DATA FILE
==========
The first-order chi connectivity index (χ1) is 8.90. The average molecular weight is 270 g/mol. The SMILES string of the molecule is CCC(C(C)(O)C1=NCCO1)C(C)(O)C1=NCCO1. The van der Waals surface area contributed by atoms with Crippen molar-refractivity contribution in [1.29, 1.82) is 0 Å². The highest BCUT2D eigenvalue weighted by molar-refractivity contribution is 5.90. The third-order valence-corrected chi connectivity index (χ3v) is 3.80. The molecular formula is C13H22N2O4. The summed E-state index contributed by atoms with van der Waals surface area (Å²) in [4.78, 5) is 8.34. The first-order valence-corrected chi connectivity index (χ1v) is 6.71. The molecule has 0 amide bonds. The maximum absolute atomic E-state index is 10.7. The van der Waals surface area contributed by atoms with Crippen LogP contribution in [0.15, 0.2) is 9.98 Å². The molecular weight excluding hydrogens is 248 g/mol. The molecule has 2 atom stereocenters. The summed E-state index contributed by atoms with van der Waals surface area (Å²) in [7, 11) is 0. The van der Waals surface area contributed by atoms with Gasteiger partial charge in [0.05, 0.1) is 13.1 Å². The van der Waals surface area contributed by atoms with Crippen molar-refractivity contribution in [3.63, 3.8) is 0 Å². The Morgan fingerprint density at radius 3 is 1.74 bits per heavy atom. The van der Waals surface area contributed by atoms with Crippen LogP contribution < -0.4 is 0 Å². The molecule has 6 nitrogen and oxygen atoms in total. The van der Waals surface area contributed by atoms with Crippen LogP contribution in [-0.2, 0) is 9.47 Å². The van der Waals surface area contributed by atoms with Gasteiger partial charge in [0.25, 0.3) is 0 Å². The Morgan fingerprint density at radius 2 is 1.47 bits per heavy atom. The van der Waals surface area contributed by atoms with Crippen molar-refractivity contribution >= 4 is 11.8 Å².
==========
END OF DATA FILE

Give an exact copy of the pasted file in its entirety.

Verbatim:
The first-order chi connectivity index (χ1) is 8.90. The average molecular weight is 270 g/mol. The SMILES string of the molecule is CCC(C(C)(O)C1=NCCO1)C(C)(O)C1=NCCO1. The van der Waals surface area contributed by atoms with Crippen molar-refractivity contribution in [1.29, 1.82) is 0 Å². The highest BCUT2D eigenvalue weighted by molar-refractivity contribution is 5.90. The third-order valence-corrected chi connectivity index (χ3v) is 3.80. The molecular formula is C13H22N2O4. The summed E-state index contributed by atoms with van der Waals surface area (Å²) in [4.78, 5) is 8.34. The first-order valence-corrected chi connectivity index (χ1v) is 6.71. The molecule has 0 amide bonds. The maximum absolute atomic E-state index is 10.7. The van der Waals surface area contributed by atoms with Crippen LogP contribution in [0.15, 0.2) is 9.98 Å². The molecular weight excluding hydrogens is 248 g/mol. The molecule has 2 atom stereocenters. The summed E-state index contributed by atoms with van der Waals surface area (Å²) in [7, 11) is 0. The van der Waals surface area contributed by atoms with Gasteiger partial charge in [0.05, 0.1) is 13.1 Å². The van der Waals surface area contributed by atoms with Crippen molar-refractivity contribution in [3.63, 3.8) is 0 Å². The Morgan fingerprint density at radius 3 is 1.74 bits per heavy atom. The van der Waals surface area contributed by atoms with Crippen LogP contribution < -0.4 is 0 Å². The molecule has 6 nitrogen and oxygen atoms in total. The van der Waals surface area contributed by atoms with Crippen LogP contribution in [-0.2, 0) is 9.47 Å². The van der Waals surface area contributed by atoms with Gasteiger partial charge in [0.25, 0.3) is 0 Å². The Morgan fingerprint density at radius 2 is 1.47 bits per heavy atom. The van der Waals surface area contributed by atoms with Crippen molar-refractivity contribution >= 4 is 11.8 Å².